In operation, the source of pressurized carbon dioxide 14 provides a pressure head to the tank 16 through the conduits 56, 58, 60 and the check valve 30. Again, it should be recalled that the check valve 30 is effective to drop the pressure to the tank 16 by a finite amount. In the preferred embodiment, the pressure from the source 14 is at 100 psi with the resultant pressure provided through the conduit 60 being on the order of 80 psi. The 100 psi of carbon dioxide gas is also provided through the conduit 56, check valve 28, and three-way valve 26 to the top of the pneumatic pump 24. Accordingly, the water within the reservoir of the pump 24 has thereon a pressure head of 100 psi carbon dioxide gas. With the pump 24 being a small volume unit on the order of 100-500 ml, the water within the reservoir is substantially precarbonated. The 100 psi pressure head urges the precarbonated water from the reservoir of the pump 24 through the conduit 36, check valve 34, conduit 38, and out of the spray nozzle 40. The tank 16 will continue to fill with the carbonated water, with the pressure head in the tank 16 increasing as the volume of carbonated water increases and, accordingly, the volume of the pressure head decreases. At some level, the system will stabilize such that the pressure in the tank 16 is at 100 psi, preventing any further spray of precarbonated water from the nozzle 40.

As the system 10 sets at rest, the soda in the carbonation tank 16 continues to absorb carbon dioxide gas under the pressure head. At the same time, precarbonated water continues to spray from the nozzle 40. This process continues until a point of equilibrium is reached where the water (soda) in the tank 16 has absorbed or entrained its maximum capacity of carbon dioxide gas at the preferred head pressure of 100 psi. At that point, the flow of precarbonated water through the nozzle 40 will terminate awaiting a subsequent dispensing cycle. The point of equilibrium will typically occur short of the tank 16 being completely filled with soda, generally when the tank is 75-90% full. However, even if the tank 16 fills completely, a 100 psi head of carbon dioxide gas is assured via the pump 24, conduits 36,38 and check valve 34 to obtain full carbonation.

As soda is taken from the head 22 via the valve 20, the volume of soda in the reservoir 16 will decrease such that the pressure will also decrease, but never below the 80 psi provided through the cracking check valve 30. This 80 psi pressure head is sufficient to obtain a constant and reliable soda flow through the dispensing head 22. Since the pressure in the pneumatic pump 24, on the order of 100 psi, is far greater than that from the water supply 12, replenishment of the tank 16 is always with the precarbonated water from the reservoir of the tank 24 through the check valve 34 and conduit 38. Accordingly, the amount of carbonation required to fully carbonate the water and soda is minimized and the efficiency thereof is maximized by the spraying effect.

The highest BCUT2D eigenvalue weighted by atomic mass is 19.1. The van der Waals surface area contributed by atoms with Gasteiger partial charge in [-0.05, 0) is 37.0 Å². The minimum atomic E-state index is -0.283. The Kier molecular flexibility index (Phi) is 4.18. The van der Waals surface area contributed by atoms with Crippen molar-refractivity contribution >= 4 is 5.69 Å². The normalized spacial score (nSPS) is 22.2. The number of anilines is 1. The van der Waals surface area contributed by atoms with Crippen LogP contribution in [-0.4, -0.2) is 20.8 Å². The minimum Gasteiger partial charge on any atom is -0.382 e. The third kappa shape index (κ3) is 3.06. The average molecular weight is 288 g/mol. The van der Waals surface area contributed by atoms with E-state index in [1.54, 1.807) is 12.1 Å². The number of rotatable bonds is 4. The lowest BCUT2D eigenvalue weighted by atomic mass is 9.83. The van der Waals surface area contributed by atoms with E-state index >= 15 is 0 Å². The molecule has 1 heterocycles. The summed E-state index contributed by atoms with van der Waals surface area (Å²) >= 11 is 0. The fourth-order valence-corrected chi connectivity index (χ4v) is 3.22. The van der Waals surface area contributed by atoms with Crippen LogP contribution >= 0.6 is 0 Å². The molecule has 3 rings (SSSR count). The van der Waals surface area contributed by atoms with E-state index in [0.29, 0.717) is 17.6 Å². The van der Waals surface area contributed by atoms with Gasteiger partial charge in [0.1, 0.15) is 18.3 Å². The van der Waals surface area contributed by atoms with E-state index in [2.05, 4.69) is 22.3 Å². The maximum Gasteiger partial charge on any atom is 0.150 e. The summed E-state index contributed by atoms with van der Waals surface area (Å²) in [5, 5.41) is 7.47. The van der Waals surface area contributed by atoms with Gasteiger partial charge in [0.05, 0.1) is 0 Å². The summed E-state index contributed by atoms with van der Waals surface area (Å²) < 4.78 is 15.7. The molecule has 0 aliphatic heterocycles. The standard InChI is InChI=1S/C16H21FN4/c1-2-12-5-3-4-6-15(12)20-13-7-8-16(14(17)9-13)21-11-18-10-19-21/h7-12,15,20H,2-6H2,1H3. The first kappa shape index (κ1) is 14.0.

As the level of the precarbonated water in the reservoir of the pump 24 drops, it will eventually drop below the low level sensor 44. At this time, the logic circuit 48 determines that the pump 24 must be replenished. Accordingly, the logic circuit 48 causes the three-way valve 26 to switch such that the pump 24 is vented through the exhaust 50 to atmosphere and the passing of pressurized carbon dioxide gas from the source 14 to the pump 24 is terminated. The low pressure of the water source 12 then causes water to flow through the conduit 52, check valve 32, and conduits 54,36 into the bottom of the reservoir of the pump 24. The water continues to fill until contact is made with the upper level sensor 42, indicating that a full volume of water is present in the pump 24. With conduction being complete between the pins 42,46, the logic circuit 48 determines that replenishment is complete and switches the valve 26 to close the exhaust vent 50 and again allow pressurization of the pump 24 via the pressurized source of carbon dioxide 14. The pump 24 is thus again able to provide precarbonated water to the tank 16 through the spray nozzle 40.

It is preferred that the exhaust vent 50 include a cracking pressure check valve to assure that the head on the pump 24 is not totally dissipated during the replenishment cycle. The characteristic cracking pressure of such valve would typically be slightly less than the pressure head at the water source 12 so that replenishment could occur. In a preferred embodiment, the cracking pressure of the valve will be 50-90% of the pressure head at the source 12. By way of example, if the water source 12 operates under a pressure head of 80 psi, by selecting a valve at the exhaust vent 50 having a characteristic cracking pressure of 60 psi, replenishment will occur under an effective pressure head of 20 psi. This 20 psi head will be sufficient to effect replenishment while conserving the carbon dioxide gas of a 60 psi head in the pump 24 such that repressurization of the pump may be efficiently and economically realized when the replenishment cycle is completed and the three-way valve 26 is activated to close the exhaust 50 and reconnect the carbon dioxide gas pressure source 14 with the pump 24.